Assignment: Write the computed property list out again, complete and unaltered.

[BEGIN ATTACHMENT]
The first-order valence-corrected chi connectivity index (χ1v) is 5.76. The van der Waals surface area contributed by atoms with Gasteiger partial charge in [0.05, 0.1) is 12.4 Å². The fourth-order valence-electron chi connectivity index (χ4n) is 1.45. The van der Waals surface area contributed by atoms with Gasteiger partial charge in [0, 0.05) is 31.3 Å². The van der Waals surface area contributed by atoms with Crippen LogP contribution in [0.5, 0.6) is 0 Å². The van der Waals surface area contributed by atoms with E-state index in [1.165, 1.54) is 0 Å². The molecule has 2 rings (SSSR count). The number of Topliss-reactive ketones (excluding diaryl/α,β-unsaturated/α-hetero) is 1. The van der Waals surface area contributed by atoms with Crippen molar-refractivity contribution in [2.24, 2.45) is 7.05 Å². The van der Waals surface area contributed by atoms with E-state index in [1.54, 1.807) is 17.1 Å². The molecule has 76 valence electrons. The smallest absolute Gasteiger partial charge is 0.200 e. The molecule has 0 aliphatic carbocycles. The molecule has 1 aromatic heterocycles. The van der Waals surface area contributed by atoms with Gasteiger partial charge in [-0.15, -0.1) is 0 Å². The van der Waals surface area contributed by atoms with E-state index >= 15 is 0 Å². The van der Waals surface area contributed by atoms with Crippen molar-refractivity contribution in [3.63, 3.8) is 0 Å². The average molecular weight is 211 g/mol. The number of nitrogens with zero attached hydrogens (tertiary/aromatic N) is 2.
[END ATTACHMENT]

The first-order valence-corrected chi connectivity index (χ1v) is 5.76. The van der Waals surface area contributed by atoms with Gasteiger partial charge in [0.05, 0.1) is 12.4 Å². The fourth-order valence-electron chi connectivity index (χ4n) is 1.45. The van der Waals surface area contributed by atoms with Gasteiger partial charge in [0, 0.05) is 31.3 Å². The van der Waals surface area contributed by atoms with Crippen LogP contribution in [0.5, 0.6) is 0 Å². The van der Waals surface area contributed by atoms with E-state index in [1.165, 1.54) is 0 Å². The molecule has 2 rings (SSSR count). The number of Topliss-reactive ketones (excluding diaryl/α,β-unsaturated/α-hetero) is 1. The van der Waals surface area contributed by atoms with Crippen molar-refractivity contribution in [2.24, 2.45) is 7.05 Å². The van der Waals surface area contributed by atoms with E-state index in [1.54, 1.807) is 17.1 Å². The molecule has 76 valence electrons. The smallest absolute Gasteiger partial charge is 0.200 e. The molecule has 0 aliphatic carbocycles. The molecule has 1 aromatic heterocycles. The van der Waals surface area contributed by atoms with Gasteiger partial charge in [-0.15, -0.1) is 0 Å². The van der Waals surface area contributed by atoms with E-state index >= 15 is 0 Å². The van der Waals surface area contributed by atoms with Crippen molar-refractivity contribution in [3.63, 3.8) is 0 Å². The average molecular weight is 211 g/mol. The number of nitrogens with zero attached hydrogens (tertiary/aromatic N) is 2.